it crashed :(
Mosquitos probing through a net: https://i.imgur.com/Adu9PV7.gifv
COOL gif but also GROSS
*goes back to parameterizing her model*
ftr this is not a rag on my boss it's just amusing to me that someone leaves it until the last day of the semester in a modeling class before realizing they don't get that.
I suspect before I showed up, new lab had lab meetings with seriously detailed powerpoints.
Since I showed up, we've been small enough that stopped.
With several new grad students having accepted offers here, I'm worried that will start again.
BAN POWERPOINTS (they are not effective ways to convey information in a collaborative framework).
anyway, ML is a hot topic in biology right now. Some cool regression tree/random forest projects are happening.
BUT in most public health cases we have
1) small data
2) human decision makers who make decisions without clearly stated objectives
so uh. ML isn't necessarily gonna get us anything.
More recently, we simulated a metapopulation with a gradient of coverage and two primary regions - one chunk of locales where disease had been eliminated and another where it was on the route to elimination.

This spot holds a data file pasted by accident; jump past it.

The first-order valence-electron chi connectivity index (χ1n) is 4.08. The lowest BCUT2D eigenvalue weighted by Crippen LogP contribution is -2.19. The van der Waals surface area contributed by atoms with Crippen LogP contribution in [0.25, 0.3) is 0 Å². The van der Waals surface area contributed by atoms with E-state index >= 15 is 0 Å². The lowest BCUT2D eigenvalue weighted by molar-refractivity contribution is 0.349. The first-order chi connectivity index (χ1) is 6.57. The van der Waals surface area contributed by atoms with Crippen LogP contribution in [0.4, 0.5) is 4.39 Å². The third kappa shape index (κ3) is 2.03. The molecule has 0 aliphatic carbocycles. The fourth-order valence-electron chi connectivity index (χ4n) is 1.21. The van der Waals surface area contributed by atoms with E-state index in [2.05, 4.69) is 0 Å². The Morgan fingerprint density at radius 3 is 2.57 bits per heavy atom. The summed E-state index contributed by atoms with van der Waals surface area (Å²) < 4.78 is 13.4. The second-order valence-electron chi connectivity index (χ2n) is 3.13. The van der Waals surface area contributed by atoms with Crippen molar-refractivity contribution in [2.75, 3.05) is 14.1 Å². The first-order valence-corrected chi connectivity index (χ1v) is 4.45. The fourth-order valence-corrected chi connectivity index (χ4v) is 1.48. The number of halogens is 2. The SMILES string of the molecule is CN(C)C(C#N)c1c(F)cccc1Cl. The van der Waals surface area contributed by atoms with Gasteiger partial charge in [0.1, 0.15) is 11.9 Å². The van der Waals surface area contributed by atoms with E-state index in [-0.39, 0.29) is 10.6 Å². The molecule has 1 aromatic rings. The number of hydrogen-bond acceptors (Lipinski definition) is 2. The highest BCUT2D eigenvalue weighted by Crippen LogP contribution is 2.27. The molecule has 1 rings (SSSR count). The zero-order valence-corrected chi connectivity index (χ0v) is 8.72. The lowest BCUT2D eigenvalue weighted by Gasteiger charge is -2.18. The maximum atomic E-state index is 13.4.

We tried to classify those regions using a neural network.
That also failed (although I think a friend's still working on it).
At one point we tried to use reinforcement learning to discover a heuristic for when you should switch from your "achieving" strategy to your "maintaining" strategy along a gradient of vaccination coverage, using some immune summary statistics as state space.
In the end we got out some facts about our model for disease/immunity and no useful heuristic.
It turns out machine learning is not great for discovering heuristics.
I am a queer womanb broadly interested in:
infectious disease dynamics
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